Why I Left Harry’s All-Night Hamburgers by Lawrence Watt-Evans

1931778This story and Coherence movie could greatly complement each other,though the latter one offers more thrill and grittiness to the concept.

In this first person narrative, a young man from the countryside shares with readers, his strange experiences at Harry’s all-nighter, where he worked his teenage days off. Harry’s All night Hamburgers could be considered as a Way Station, unlike Simak’s Intergalactic one, this version works on Interdimensional platform. Narrator encounters strange beings, multiple versions of same person and is occasionally seduced by the possibility of being an Interdimensional travel bug.

Most striking fact about this story is, that even in its pompous setting of parallel universes and wanderlust, it is essentially a pleasant travel motivation short. And the feelings I am left with, after the read, goes something like this.

I should make it to Banaras at least this year :).

full text available here for free read

 

The Crystal Spheres by David Brin

In this Hugo winning short story, David Brin looks back into our modern history to postulate a probable, though completely fictional explanation to Fermi Paradox. His interesting yet unclear universe includes Crystal Spheres – invisible envelopes, around every galaxy. Unlike the usual sci-fi route of metaphysical arguments, Brin’s Crystal Spheres are completely materialistic with seemingly protective intentions – like Kandor in Fortress of Solitude or dust cloud surrounding planet Krikkit in Hitchhikers.

Background of the story involves futuristic Earth with Interstellar travel and deep space dwellers,and Milky Way with ‘broken by accident’ Crystal Sphere. What troubles me is the entire breakage of so called gargantuan envelope in one single impact, whose physics and existence are completely unfathomable. God would have been like, ‘I need to shield every universe from each other, lets get the most brittle material for that’. Anyway, since then, humans were on an active SETI mission that ends in one solid clincher- unbreakable Crystal Spheres enveloping other universes. At the wake of the novella, a deep spacer is called for duty , on discovery of a broken Crystal Sphere, which could be humanity’s First Contact, and bright answer to many disappointing frustrated years.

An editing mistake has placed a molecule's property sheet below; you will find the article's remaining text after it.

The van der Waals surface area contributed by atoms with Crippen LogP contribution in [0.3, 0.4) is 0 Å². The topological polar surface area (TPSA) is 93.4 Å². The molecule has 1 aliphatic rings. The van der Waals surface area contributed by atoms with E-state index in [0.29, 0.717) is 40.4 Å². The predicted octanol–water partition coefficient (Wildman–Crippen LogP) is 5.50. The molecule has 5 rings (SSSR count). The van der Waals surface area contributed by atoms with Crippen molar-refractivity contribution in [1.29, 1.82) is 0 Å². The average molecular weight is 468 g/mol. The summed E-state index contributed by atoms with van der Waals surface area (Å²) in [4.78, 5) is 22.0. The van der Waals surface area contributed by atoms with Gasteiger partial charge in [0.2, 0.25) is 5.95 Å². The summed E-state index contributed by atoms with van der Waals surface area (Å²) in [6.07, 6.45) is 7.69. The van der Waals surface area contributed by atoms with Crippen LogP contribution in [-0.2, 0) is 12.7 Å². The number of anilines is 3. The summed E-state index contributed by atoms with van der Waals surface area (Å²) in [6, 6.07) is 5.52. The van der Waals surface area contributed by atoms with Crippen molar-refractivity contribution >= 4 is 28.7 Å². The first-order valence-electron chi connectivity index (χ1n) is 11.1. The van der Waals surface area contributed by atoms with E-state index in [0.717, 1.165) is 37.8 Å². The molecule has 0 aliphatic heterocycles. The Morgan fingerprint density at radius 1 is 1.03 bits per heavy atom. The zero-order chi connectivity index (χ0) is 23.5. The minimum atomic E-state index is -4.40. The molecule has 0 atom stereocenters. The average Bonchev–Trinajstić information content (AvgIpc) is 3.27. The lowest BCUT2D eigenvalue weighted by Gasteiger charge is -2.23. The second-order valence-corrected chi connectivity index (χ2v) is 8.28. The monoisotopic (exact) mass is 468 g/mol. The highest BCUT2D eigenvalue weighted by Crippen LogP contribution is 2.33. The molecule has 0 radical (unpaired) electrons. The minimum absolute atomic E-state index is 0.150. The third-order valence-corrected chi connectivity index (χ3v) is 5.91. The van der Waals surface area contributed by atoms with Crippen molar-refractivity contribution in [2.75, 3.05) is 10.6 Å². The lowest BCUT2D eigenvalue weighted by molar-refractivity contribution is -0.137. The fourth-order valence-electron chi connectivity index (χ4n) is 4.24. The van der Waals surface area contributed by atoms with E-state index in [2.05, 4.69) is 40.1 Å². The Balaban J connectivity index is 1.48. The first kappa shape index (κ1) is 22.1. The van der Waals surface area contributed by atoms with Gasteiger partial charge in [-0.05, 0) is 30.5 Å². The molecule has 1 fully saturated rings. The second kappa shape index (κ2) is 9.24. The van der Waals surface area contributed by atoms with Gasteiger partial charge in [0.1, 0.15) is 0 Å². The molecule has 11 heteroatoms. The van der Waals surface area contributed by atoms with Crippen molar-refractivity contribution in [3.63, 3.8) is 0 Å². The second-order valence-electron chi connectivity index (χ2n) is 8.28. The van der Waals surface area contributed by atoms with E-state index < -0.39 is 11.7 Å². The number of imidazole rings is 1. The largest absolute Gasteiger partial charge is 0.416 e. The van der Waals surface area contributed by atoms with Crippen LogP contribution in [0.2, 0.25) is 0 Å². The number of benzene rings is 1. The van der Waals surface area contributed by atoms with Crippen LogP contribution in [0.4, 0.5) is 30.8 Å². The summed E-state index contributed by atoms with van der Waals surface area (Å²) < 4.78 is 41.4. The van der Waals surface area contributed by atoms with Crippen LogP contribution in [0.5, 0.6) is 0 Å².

cnhBrins argument actually aligns with the progressive Segan thought (aliens exists) and the relatively hegemonic yet pessimistic Hart- Tipler (where are they if they do exist) thought. Though fascinating and full of imagination, story didn’t work well with my rigid mind.

  • Included in The River of Time, collection, 1994, Bantam Spectra.
  • A well read audio version is available under this link starshipsofa

spoilers:

There were few things I couldn’t get my head around. Unnecessary word building, the whole idea of fixing cosmic stuff as Shards from Crystal Spheres and the voting out of night from Earth(?) would be a few. Also the incentive of meeting intelligent life seems far less convincing for suspended animation (or stuff) of a whole civilization (Natarals),since it practically bookends progress, leaving them inferior to the very intelligent life they seek so badly for.

The 43 Antarean Dynasties by Mike Resnick

Capture.JPGIn this Hugo winning short, Author intertwines the once glorious history of erstwhile Antarean Intergalactic dynasty and a guided tour happening in present through it’s remains. And a reader could relate with both sides, whether it’s the proud erudite romantic tourist guide, who is forced to chuck his pride and knowledge to make a living, or yokel earth tourists, keen only on the boasting rights and instagramming part of sight seeing.

Coincidentally I’ve been doing some readings on per-independent India and British Raj, while I came across the 43 Antarean Dynasties. Though panning over an Intergalactic scale, this story helped me understand the asymmetrical cultural shock and post colonial attitudes between the Orient and Occident, far better than any historical texts. Highly recommend.

“What is obscene to one being is simply boring to another”

A far better analysis can be found here, along with the free text to complete story http://martyhalpern.blogspot.in/2011/06/alien-contact-anthology-story-8-43.html

Binti by Nnedi Okorafor

Binti is a Nebula and Hugo Award winning novella and below review covers only the first installment of an ongoing series. An ambitious Wakandan-ish girl, also the very first person from her tribe to leave the planet, is left with the heavy responsibility of universal peace as some Romulans– ish race butcher her Starship,  which was on its way to Oomza University – this story’s StarFleet Academy.